We also have a mechanism on the website allowing consumer comments and having those fed into the committee as the agenda is now published.

It is also hard to have consumers contribute effectively. There is only an electronic comment portal. We need a digestion mechanism to ensure that consumers’ voices & views are actually collated and heard. I have been working with various consumer representatives over the past year to see what can be done to improve that input.

Many of our interviewees thus far have expressed concern about the PBS reform, in particular given the major past & upcoming price reductions. What is your response to PBS reform criticisms at the apparent conflict between the government’s desire to reward innovation, while sharply reducing the revenues that would otherwise be used to fund such innovation?

The question is: what are you paying for, and how much control do you have over the pharmaceutical sector? When I left in 2005, Australia was paying lower prices for innovative products than its OECD comparators, but relatively high prices for generics. If you want to encourage new products, then generics prices may have to drop to allow head room for investment.

The PBS reforms introduced in 2007 have been about control of the supply chain to encourage a drop in generics prices, and that created financial space. The challenge then is whether the government will be able to afford to use the efficiencies that it has gained from generics to actually spend it on new products. The PBAC is required under the National Health Act to assess comparative effectiveness, safety and cost. We are also required not to recommend a product that is more expensive than something we already have, unless we are convinced that it is better. It is going to be demanding of the industry, because they will have to put a lot of effort into clinical trials that actually show that their products are really better, and that difference in efficacy or effectiveness can be translated into a difference in price. The usual drug development by industry is incremental in its gains and development, and that is going to be a real challenge. I suspect that the government is going to look for a lot more savings before it allows more expenditure.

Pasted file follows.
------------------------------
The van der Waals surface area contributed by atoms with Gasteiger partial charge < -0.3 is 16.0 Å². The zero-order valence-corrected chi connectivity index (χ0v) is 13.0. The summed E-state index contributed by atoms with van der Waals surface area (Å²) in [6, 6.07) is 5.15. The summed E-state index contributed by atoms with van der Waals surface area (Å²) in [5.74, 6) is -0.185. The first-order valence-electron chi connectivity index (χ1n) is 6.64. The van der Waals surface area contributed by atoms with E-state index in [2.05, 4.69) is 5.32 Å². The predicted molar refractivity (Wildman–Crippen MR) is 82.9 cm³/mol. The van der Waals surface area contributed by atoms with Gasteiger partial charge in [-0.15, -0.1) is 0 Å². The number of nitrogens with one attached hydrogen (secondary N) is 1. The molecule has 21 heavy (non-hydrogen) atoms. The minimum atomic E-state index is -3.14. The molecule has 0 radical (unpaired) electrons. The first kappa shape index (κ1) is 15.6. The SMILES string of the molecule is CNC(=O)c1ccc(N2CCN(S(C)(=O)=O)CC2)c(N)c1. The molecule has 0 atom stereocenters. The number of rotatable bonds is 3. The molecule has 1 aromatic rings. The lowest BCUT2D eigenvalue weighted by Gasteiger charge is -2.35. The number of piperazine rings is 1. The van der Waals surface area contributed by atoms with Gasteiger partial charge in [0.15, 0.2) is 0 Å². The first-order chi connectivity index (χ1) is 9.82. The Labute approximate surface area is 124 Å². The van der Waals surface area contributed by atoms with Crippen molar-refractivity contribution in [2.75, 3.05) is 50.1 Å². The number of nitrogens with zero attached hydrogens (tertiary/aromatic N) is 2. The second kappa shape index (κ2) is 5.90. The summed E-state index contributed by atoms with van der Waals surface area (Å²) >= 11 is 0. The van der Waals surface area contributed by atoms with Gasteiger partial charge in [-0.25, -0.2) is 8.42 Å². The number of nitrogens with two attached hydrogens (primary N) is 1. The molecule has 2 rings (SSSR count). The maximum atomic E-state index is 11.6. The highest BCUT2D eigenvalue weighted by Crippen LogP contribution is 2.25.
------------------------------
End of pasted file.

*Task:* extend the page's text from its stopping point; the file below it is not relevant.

Any system needs to be clear about what its overall gains are, and what the aims for healthcare are. If we know that we have three or four different generic molecules and that by allowing competition in the market we can actually allow improved health outcomes at a lower price, then it is irresponsible not to go that way. We need to ask ourselves whether our system is allowing competition appropriately, or whether we have perverse incentives in the system that distort competition and may mean that we do not get best value for money.